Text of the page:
He said, “Well, I’m so baby-faced. It makes me look older. Anyway, it’s a goatee.”

“Didn’t you get offended when someone said you looked ‘weather-beaten’?”

“Well, yeah, but everyone’s always telling me I’m baby-faced.”

“A weather-beaten baby,” she laughed. 

 “You’re really not funny, you know. Did anyone ever tell you that?”

She considered his ruddy face, blazing blue eyes, and blonde hair.

“You know what?” she exclaimed. “You look just like Hulk Hogan!”

“You are such a bitch.”    

10/08 Direct Link

She flopped down on his bed. “Oh my GOD!” she yelled.


“What? What? What do mean, 'What'? What’s with the rock bed, dude?”

His bed had absolutely no give to it. She thought her spine would shoot out through the top of her head.

“If you had a broken back, you’d have a hard bed, too.”

“Not this hard.”

“I need it that way. Sit somewhere else if you don’t like it."

"Where? The floor?"

"Might be softer," he sniggered.

“Well, if you ever get arrested, the bed in the cell will seem just like home.” 







10/09 Direct Link

“I can tell you from personal experience that jail beds are less comfortable than my bed. At least I have a featherbed. There are no featherbeds in jail.”

“What were you doing in jail?” she asked, petting her brother’s ancient, almost toothless cat, a retired killer turned cuddle bug.

“Waiting to get out,” he laughed.

“Ha ha,” she said. “Seriously.”

“Remember when Rob and I stole that car when we were fourteen?”


“Well, we did. And Dad let me spend the night in jail. He thought I’d learn something.”

“Did you?”

“Yeah. Don’t get caught.”  

10/10 Direct Link

“How did you break your back?” she asked, opening a bottle of wine.

“Fell off a mast,” he replied, turning on the radio and taking out the chopping board. He had one for garlic and onions, and one for everything else.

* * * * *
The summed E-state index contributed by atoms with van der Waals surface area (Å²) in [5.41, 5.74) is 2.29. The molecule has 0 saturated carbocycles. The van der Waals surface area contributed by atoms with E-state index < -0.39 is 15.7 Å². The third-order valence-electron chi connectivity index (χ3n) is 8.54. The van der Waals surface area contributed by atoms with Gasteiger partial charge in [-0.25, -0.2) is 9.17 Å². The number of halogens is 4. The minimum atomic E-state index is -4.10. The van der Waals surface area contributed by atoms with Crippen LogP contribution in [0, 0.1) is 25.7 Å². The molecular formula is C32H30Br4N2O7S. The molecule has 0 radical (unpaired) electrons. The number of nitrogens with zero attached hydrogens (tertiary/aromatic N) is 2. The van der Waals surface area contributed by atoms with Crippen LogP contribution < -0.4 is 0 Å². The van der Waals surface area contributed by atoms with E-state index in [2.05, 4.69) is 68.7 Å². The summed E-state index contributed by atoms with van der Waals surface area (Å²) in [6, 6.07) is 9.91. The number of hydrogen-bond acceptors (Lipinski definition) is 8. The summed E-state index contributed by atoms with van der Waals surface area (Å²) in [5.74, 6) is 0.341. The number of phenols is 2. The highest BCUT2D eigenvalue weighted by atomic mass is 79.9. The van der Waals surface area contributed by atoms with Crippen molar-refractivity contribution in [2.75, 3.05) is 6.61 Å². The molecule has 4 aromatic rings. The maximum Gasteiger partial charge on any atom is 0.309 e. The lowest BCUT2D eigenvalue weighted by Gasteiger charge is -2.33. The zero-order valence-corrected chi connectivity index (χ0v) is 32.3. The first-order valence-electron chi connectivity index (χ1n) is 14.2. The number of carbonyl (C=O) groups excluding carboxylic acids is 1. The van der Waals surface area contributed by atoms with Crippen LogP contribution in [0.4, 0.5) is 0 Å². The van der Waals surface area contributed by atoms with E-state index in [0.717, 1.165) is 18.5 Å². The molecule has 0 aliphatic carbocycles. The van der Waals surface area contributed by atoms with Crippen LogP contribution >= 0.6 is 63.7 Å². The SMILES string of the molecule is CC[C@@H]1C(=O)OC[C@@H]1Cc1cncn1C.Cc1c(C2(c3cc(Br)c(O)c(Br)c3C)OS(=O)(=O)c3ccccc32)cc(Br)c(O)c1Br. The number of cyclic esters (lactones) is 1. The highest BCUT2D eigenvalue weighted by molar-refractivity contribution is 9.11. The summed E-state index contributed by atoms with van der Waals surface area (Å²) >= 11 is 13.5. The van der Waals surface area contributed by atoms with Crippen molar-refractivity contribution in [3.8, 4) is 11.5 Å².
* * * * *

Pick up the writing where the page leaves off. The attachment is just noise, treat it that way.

"You fell off a mast?”

“Yeah, when I was working at Hyde Street Pier. The funny thing is, I couldn’t find anyone to cover for me, so I just kept working. Later, they told me at the hospital that if I’d gone to bed I would have been paralyzed. Pass me the garlic, wouldja?”

“The funny thing?!”   


10/11 Direct Link

“Don’t you remember I kind of walked funny at your wedding?”

She reflected, going through a mental rolodex.

“Not really. But I had other things on my mind.”

“I bet. I went to see a doctor while I was there and he said the same thing.” He paused, looking suspiciously at the jar in her hand. “Is that mustard?”


“No.” He stopped stirring to look at her. “OK, yes. Yes, it is mustard. Call the police.”

“I’ll call the food police.” 

“It’s only a bit. You won’t even taste it.”  

“Then why put it in?”   
10/12 Direct Link

“It’s amazing how picky we are about food,” she mused over dinner.

“It’s true,” he agreed, pouring wine into their glasses. “You won’t eat beef or pork.”

“You won’t eat mustard or mayonnaise, you freak. What do you put on sandwiches, anyway?”

He ignored her question, saying, “Well, at least we agree that dairy products, other than cheese and ice cream, are totally gross.”

She nodded. “Also, fungus.”

They both shudder at the thought of mushrooms. “I’ve always thought mozzarella was the vanilla ice cream of cheese,” she said. “I mean, what’s the point?”   

10/13 Direct Link

Sometimes she wondered if their adult eating habits were cause or effect.

They’d had to eat everything on their plates. Even when the plates contained something repellent, like Brussels sprouts.